George Koval (1913–2006) was a Soviet intelligence officer. According to Russian sources, Koval's infiltration of the Manhattan Project as a Soviet Main Intelligence Directorate (GRU) agent "drastically reduced the amount of time it took for Russia to develop nuclear weapons". Koval was born to Jewish immigrants in Sioux City, Iowa. Shortly after reaching adulthood he traveled with his parents to the Soviet Union to settle in the Jewish Autonomous Region near the Chinese border. Koval was recruited by the GRU, trained, and assigned the code name DELMAR. He returned to the United States in 1940 and was drafted into the US Army in early 1943. Koval worked at atomic research laboratories and, according to the Russian government, relayed back to the Soviet Union information about the production processes and volumes of the polonium, plutonium, and uranium used in American atomic weaponry, in addition to descriptions of the weapon production sites. After the war, Koval left on a European vacation but never returned to the United States. In 2007 Russian President Vladimir Putin posthumously awarded Koval the Hero of the Russian Federation decoration for "his courage and heroism while carrying out special missions".


Wikiprojects

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Jane Harman
Jane Harman, "Introduction of the "Select Agent Program and Biosafety Improvement Act of 2008" (2008)

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Copenhagen Metro escalators.jpg
Cr: Stig Nygaard

An escalator is a moving staircase for carrying people between floors of a building. The device consists of a motor-driven chain of individual, linked steps that move up or down on tracks, allowing the step treads to remain horizontal.


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Main topics

Technology

Technological aspect of idea concepts and issues – Appropriate technology • Clean technology • Diffusion of innovations in science • Doomsday device • Ecotechnology • Environmental technology • High technology • History of science and technology • History of technology • Industry • Innovation • Knowledge economy • Persuasion technology • Pollution • Posthumanism • Precautionary principle • Research and development • Science, technology, and society • Strategy of technology • Superpowers • Sustainable technology • Technocapitalism • Technocriticism • Techno-progressivism • Technological convergence • Technological evolution • Technological determinism • Technological diffusion • Technological singularity • Technology acceptance model • Technology assessment • Technology lifecycle • Technology transfer • Technology Tree • Technorealism • Timeline of invention • Transhumanism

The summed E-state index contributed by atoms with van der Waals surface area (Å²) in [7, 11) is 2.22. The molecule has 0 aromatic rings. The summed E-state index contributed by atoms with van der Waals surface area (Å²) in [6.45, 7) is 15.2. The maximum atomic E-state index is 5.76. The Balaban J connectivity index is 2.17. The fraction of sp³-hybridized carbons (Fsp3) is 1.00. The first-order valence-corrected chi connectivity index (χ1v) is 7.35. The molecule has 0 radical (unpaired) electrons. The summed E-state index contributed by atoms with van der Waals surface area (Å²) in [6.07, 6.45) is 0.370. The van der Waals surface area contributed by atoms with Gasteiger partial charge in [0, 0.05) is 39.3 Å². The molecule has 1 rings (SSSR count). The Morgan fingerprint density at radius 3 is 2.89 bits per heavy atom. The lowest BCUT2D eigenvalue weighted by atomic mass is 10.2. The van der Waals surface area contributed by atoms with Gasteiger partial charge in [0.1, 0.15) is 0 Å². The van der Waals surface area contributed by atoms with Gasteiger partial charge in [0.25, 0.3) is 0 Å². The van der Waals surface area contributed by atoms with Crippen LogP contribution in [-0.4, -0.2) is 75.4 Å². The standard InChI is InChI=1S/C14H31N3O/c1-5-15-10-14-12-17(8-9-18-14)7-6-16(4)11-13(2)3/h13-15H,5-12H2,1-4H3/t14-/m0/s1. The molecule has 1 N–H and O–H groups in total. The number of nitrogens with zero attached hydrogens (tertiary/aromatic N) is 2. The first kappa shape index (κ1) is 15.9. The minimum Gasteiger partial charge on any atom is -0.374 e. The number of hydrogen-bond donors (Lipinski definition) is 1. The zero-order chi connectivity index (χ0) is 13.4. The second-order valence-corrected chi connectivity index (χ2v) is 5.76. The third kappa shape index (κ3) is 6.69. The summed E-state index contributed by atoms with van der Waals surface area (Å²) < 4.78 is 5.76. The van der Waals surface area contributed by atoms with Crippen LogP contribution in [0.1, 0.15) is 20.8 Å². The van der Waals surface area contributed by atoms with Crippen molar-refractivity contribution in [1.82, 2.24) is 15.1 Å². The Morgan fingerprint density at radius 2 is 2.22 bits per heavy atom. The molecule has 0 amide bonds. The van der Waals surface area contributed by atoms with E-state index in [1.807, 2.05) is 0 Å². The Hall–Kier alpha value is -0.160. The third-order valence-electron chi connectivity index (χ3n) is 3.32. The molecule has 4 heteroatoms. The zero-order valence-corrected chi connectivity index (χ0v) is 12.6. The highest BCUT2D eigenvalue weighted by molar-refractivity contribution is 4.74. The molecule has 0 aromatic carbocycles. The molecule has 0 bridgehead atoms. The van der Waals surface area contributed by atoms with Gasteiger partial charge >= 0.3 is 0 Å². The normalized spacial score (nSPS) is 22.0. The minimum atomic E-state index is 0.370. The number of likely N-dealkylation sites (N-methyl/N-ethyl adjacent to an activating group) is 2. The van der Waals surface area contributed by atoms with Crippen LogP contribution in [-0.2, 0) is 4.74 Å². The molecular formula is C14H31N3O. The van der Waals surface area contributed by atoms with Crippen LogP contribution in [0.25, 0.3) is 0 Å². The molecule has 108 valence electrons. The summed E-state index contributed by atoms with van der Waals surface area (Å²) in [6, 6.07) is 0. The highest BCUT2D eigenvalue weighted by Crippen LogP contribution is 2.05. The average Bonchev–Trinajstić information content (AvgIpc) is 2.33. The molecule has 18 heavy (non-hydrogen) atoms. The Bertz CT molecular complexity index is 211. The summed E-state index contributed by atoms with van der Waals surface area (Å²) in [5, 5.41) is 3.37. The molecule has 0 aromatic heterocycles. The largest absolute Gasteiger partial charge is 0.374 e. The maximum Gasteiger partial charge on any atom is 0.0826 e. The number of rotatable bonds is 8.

Technologies and applied sciences – Aerospace • Agriculture, Agricultural science & Agronomy • Architecture • Artificial intelligence • Automation • Automobile • Big Science • Biotechnology • Cartography • Chemical engineering • Communication • Computing (Computer science, List of open problems in computer science, Programming, Software engineering, Information technology, Computer engineering) • Construction • Design • Electronics • Energy development • Energy storage • Engineering • Ergonomics • Firefighting • Forensics • Forestry • Free software • Health sciences • Health Informatics • Industry • Information science • Internet • Library and information science • Machines • Management • Manufacturing • Mass communication • Mass production • Medicine (Unsolved problems in neuroscience) • Military science • Military technology and equipment • Mining • Nanotechnology • Nuclear technology • Packaging and labeling • Processes • Robotics • Space exploration • Technology forecasting • Telecommunications • Tools • Transport • Vehicles • Weapons

News

November 18, 2019 –
Japan opens its first military arms show, as it tries to improve its military technology to combat external threats from China and North Korea. (Reuters)
November 11, 2019 –
The wreckage of United States Navy submarine USS Grayback (SS-208), which disappeared with its 80 crew members in the East China Sea on February 27, 1944 during World War II, is discovered on the sea floor using new drone technology. (BBC News) (CNN)
September 27, 2019 –
UK Prime Minister Boris Johnson is formally referred to the Independent Office for Police Conduct (IOPC) amid allegations of corruption during his tenure as Mayor of London. Johnson is alleged to have awarded a close friend, American technology entrepreneur Jennifer Arcuri, "thousands of pounds" in public business funding, according to the The Sunday Times. (The Guardian)